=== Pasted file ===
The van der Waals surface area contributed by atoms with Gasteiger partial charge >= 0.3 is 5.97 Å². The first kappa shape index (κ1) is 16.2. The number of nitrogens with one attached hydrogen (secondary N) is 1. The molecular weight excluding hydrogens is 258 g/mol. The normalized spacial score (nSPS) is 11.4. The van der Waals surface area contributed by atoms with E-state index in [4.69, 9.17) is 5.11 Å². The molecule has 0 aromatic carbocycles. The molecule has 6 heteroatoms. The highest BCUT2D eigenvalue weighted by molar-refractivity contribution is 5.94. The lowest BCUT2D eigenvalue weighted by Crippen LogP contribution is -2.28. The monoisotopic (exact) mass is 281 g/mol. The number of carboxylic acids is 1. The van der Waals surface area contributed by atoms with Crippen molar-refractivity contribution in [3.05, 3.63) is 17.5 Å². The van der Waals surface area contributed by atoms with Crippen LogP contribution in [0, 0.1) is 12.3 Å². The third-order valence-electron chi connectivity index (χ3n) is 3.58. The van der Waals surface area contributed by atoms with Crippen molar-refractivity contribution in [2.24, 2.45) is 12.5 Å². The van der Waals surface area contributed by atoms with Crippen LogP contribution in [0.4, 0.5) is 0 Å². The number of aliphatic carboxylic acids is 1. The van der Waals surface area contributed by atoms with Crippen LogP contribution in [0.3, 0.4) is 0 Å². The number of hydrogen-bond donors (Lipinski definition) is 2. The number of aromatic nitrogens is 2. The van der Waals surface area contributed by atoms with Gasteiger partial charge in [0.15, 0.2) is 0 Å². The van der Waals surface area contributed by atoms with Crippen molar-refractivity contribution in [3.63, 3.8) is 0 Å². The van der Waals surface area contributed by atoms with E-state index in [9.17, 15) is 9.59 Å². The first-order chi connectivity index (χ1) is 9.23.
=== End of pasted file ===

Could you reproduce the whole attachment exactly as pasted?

The van der Waals surface area contributed by atoms with Gasteiger partial charge >= 0.3 is 5.97 Å². The first kappa shape index (κ1) is 16.2. The number of nitrogens with one attached hydrogen (secondary N) is 1. The molecular weight excluding hydrogens is 258 g/mol. The normalized spacial score (nSPS) is 11.4. The van der Waals surface area contributed by atoms with E-state index in [4.69, 9.17) is 5.11 Å². The molecule has 0 aromatic carbocycles. The molecule has 6 heteroatoms. The highest BCUT2D eigenvalue weighted by molar-refractivity contribution is 5.94. The lowest BCUT2D eigenvalue weighted by Crippen LogP contribution is -2.28. The monoisotopic (exact) mass is 281 g/mol. The number of carboxylic acids is 1. The van der Waals surface area contributed by atoms with Crippen molar-refractivity contribution in [3.05, 3.63) is 17.5 Å². The van der Waals surface area contributed by atoms with Crippen LogP contribution in [0, 0.1) is 12.3 Å². The third-order valence-electron chi connectivity index (χ3n) is 3.58. The van der Waals surface area contributed by atoms with Crippen molar-refractivity contribution in [2.24, 2.45) is 12.5 Å². The van der Waals surface area contributed by atoms with Crippen LogP contribution in [0.4, 0.5) is 0 Å². The number of aliphatic carboxylic acids is 1. The van der Waals surface area contributed by atoms with Crippen LogP contribution in [0.3, 0.4) is 0 Å². The number of hydrogen-bond donors (Lipinski definition) is 2. The number of aromatic nitrogens is 2. The van der Waals surface area contributed by atoms with Gasteiger partial charge in [0.15, 0.2) is 0 Å². The van der Waals surface area contributed by atoms with Crippen molar-refractivity contribution in [3.63, 3.8) is 0 Å². The van der Waals surface area contributed by atoms with E-state index in [9.17, 15) is 9.59 Å². The first-order chi connectivity index (χ1) is 9.23.